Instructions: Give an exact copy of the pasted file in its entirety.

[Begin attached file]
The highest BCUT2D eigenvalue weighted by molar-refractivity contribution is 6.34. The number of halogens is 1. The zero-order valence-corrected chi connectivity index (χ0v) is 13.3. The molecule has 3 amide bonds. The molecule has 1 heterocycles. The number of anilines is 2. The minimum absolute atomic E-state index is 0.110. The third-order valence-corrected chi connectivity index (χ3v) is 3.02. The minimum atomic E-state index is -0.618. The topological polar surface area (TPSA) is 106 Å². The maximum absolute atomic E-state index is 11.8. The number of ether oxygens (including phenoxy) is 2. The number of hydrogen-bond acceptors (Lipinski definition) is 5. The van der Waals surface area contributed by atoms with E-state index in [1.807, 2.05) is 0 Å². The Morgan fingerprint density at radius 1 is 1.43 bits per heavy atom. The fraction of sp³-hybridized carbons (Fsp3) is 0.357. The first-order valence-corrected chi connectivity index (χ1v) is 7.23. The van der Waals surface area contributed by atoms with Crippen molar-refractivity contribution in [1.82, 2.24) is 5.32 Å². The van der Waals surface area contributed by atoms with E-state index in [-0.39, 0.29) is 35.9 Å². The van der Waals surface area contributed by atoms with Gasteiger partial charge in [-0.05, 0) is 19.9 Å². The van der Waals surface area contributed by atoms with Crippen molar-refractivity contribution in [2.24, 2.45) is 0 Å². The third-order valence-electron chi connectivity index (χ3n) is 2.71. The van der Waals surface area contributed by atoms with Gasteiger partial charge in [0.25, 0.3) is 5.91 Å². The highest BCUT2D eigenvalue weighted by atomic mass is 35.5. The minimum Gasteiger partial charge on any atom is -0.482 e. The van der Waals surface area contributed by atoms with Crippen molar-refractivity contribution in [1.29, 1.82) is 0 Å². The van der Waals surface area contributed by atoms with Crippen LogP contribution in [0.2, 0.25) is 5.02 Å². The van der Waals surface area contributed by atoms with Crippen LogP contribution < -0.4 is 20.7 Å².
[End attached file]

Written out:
The highest BCUT2D eigenvalue weighted by molar-refractivity contribution is 6.34. The number of halogens is 1. The zero-order valence-corrected chi connectivity index (χ0v) is 13.3. The molecule has 3 amide bonds. The molecule has 1 heterocycles. The number of anilines is 2. The minimum absolute atomic E-state index is 0.110. The third-order valence-corrected chi connectivity index (χ3v) is 3.02. The minimum atomic E-state index is -0.618. The topological polar surface area (TPSA) is 106 Å². The maximum absolute atomic E-state index is 11.8. The number of ether oxygens (including phenoxy) is 2. The number of hydrogen-bond acceptors (Lipinski definition) is 5. The van der Waals surface area contributed by atoms with E-state index in [1.807, 2.05) is 0 Å². The Morgan fingerprint density at radius 1 is 1.43 bits per heavy atom. The fraction of sp³-hybridized carbons (Fsp3) is 0.357. The first-order valence-corrected chi connectivity index (χ1v) is 7.23. The van der Waals surface area contributed by atoms with Crippen molar-refractivity contribution in [1.82, 2.24) is 5.32 Å². The van der Waals surface area contributed by atoms with E-state index in [-0.39, 0.29) is 35.9 Å². The van der Waals surface area contributed by atoms with Gasteiger partial charge in [-0.05, 0) is 19.9 Å². The van der Waals surface area contributed by atoms with Crippen molar-refractivity contribution in [2.24, 2.45) is 0 Å². The third-order valence-electron chi connectivity index (χ3n) is 2.71. The van der Waals surface area contributed by atoms with Gasteiger partial charge in [0.25, 0.3) is 5.91 Å². The highest BCUT2D eigenvalue weighted by atomic mass is 35.5. The minimum Gasteiger partial charge on any atom is -0.482 e. The van der Waals surface area contributed by atoms with Crippen molar-refractivity contribution in [1.29, 1.82) is 0 Å². The van der Waals surface area contributed by atoms with Crippen LogP contribution in [0.2, 0.25) is 5.02 Å². The van der Waals surface area contributed by atoms with Crippen LogP contribution < -0.4 is 20.7 Å².